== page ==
shana haydock, faking it, indian, whiteness,

faking it.


i have fallen in love, enough,

so that i do not parade with my lips

orange and gleaming, so that i do not

poof out my breasts, cheeks full of air.

the dark bits of me lay cleavaged

in contagion, exposed only to shame

and quick dirty peekaboos.


i do not climb on top of my friends,

overtly stroking their blonde fur

(maybe if we were blonde we could be furry)


they called us immodest in any love at all

until there we were, another sea, trite

jeans and blowout manners, only

caricatures of socialites, only delhi

and mumbai stories, so immoral

in bollywood hypocrisy.


i never had friends so blasphemous;

my friends straightened their wild, curly hair

and ironed their clothes themselves.


their straightened hair,

blonded but not tanned,

tried to soften their Indian skin.


you and your friends, your breasts are

solid marzipan, your hair is steel to begin with;

you reclaim your ugliness in forthright

blogs and quirky newsletters while i

learn to mannequin my heart, as i

keep trying to rub the Indian skin off my feet.



you must use johnson’s baby moisturizing lotion

and your mother must comb your hair every day,

massaging the oil in, yanking the bristles through.


at least you’ll be smooth and poised;

later you can graduate,

stop using your home remedies

you’ll have a new school to conquer,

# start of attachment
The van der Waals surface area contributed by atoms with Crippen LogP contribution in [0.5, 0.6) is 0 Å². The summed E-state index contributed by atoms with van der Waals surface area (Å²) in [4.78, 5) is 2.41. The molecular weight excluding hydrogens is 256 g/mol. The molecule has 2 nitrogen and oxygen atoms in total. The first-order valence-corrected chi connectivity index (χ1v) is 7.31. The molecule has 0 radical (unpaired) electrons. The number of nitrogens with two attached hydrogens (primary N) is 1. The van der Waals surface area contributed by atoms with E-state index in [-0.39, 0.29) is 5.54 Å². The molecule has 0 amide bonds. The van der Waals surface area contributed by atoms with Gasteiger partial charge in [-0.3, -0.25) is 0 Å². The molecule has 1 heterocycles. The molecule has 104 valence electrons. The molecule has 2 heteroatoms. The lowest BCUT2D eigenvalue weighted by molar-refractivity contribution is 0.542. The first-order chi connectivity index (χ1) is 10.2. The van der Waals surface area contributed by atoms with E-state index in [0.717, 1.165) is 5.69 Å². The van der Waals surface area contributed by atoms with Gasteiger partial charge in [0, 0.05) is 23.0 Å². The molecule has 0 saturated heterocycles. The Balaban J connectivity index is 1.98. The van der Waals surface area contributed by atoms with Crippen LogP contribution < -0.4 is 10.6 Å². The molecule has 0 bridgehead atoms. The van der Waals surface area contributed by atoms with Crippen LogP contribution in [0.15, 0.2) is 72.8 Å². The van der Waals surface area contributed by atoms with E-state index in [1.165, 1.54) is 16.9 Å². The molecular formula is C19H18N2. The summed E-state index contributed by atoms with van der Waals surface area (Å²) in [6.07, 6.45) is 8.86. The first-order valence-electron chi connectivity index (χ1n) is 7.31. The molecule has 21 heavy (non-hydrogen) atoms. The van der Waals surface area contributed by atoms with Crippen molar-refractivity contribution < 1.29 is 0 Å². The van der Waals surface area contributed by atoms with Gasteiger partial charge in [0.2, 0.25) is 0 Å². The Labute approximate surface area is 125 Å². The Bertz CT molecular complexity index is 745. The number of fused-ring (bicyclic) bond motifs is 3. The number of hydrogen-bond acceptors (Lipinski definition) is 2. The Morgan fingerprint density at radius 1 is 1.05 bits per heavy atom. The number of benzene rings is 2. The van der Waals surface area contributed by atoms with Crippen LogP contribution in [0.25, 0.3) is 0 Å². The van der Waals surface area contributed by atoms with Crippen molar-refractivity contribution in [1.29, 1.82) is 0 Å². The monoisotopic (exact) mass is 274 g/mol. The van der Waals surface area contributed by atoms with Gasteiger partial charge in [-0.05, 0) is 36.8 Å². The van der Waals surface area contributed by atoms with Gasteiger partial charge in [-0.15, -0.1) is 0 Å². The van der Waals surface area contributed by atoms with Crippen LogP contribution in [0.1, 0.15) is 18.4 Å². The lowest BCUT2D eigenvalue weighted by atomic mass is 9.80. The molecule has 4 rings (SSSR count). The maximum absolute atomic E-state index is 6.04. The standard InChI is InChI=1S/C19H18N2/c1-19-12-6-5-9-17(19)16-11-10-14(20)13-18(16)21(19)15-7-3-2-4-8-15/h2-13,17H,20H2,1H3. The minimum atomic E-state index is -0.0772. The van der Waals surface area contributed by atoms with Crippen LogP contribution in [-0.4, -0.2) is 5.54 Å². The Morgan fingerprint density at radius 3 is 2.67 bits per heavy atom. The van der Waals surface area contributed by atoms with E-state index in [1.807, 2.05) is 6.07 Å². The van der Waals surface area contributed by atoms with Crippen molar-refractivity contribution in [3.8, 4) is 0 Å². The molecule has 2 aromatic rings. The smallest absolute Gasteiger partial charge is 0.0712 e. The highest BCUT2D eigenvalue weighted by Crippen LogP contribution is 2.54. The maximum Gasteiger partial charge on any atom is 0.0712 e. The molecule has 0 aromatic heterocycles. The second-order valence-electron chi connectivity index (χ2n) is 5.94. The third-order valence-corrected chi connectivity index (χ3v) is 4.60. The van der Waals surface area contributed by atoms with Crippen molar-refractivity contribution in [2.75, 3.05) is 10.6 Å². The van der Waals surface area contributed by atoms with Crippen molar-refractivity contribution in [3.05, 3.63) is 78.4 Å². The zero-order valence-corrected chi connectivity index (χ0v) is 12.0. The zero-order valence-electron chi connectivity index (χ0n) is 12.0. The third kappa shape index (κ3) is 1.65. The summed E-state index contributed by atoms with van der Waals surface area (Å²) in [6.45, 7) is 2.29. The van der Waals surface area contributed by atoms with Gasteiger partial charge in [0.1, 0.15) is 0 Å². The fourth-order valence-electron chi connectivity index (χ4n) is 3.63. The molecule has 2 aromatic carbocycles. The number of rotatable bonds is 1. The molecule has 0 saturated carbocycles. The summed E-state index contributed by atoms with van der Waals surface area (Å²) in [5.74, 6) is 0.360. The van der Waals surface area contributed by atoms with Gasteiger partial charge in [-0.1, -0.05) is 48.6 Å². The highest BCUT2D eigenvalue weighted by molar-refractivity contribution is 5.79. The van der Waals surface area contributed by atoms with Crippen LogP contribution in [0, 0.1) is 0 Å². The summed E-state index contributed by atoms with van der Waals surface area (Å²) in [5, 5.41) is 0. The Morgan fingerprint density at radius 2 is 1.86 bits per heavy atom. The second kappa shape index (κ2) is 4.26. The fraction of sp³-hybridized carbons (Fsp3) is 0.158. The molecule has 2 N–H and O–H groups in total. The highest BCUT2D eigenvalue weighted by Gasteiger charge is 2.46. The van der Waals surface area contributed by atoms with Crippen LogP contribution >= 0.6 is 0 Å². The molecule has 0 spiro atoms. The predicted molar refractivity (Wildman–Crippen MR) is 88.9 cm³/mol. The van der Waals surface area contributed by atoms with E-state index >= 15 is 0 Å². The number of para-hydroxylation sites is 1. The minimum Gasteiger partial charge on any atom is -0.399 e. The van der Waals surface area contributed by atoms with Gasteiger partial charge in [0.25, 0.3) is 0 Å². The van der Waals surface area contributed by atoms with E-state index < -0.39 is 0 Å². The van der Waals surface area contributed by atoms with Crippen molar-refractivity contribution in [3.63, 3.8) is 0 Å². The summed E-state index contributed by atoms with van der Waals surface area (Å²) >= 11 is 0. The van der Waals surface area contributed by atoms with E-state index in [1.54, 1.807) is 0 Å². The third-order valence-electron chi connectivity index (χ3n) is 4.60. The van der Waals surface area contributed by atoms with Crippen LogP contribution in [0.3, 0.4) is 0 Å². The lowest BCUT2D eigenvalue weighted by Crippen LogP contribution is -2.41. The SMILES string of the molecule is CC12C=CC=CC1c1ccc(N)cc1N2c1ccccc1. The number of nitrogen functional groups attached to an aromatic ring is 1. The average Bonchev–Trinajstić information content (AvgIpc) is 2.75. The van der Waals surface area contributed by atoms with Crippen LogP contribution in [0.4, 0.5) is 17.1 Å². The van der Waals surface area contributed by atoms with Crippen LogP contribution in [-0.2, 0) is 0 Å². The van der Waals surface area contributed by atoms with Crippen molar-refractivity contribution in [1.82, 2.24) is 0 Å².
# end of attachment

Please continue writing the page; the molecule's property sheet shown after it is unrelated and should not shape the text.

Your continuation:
some academic treatise made parchment

qualified: extreme to extreme, oil to conditioner.


it’s a little hard to get rid of skin,

but you can almost pass.


my toenails emerge from grey-white new moons

I hack at my cuticles: better blood than grey.


your dirt washes off easily.

all you need is a bright purple loofah.

we have centuries of dusty wind to rub off.

the lint at the corners of our eyes is an insult.


we should never paint our fingernails red,

that wonderful echo of railway station grime.

can’t be the beggars we pass on the street every day.



you should study really hard and

become a doctor or an engineer.

lucky you, carrying on your father’s business;

you’re already in the clean white world.

you get to have the AC on in the car, and

play with your iPhone as your driver

struggles to get out of the punjagutta traffic jam.


go to fabindia. go ethnic.

but laugh off the ready markets

we used to go to when we were little.


don’t wear bright, gaudy yellow gold

unless you’re mountain-pale:

but rub the yellow out.


don’t look like some prostitute.

look like a slut instead.


we’re just backward right now,

you know, about sex and all that stuff.

i’m sure we’ll feel compelled to use tampons someday,

just like we had to lengthen our eyelashes,

put up flashy billboard advertisements

to rival those endless urban expanses of america,

just like laughing and drinking

sula in antique wine glasses.



i do not parade, because our touches

were secretly normal,

just like anything that ever happened.

we were expected to walk with our arms around each other.

sometimes we undressed in front of each other.

sometimes we didn’t.

we were allowed to tease each other for it

(haw ji ki paw ji!)

we climbed up on stools to spy on each other

through the bathroom window.


we ignored the dust until it was too late.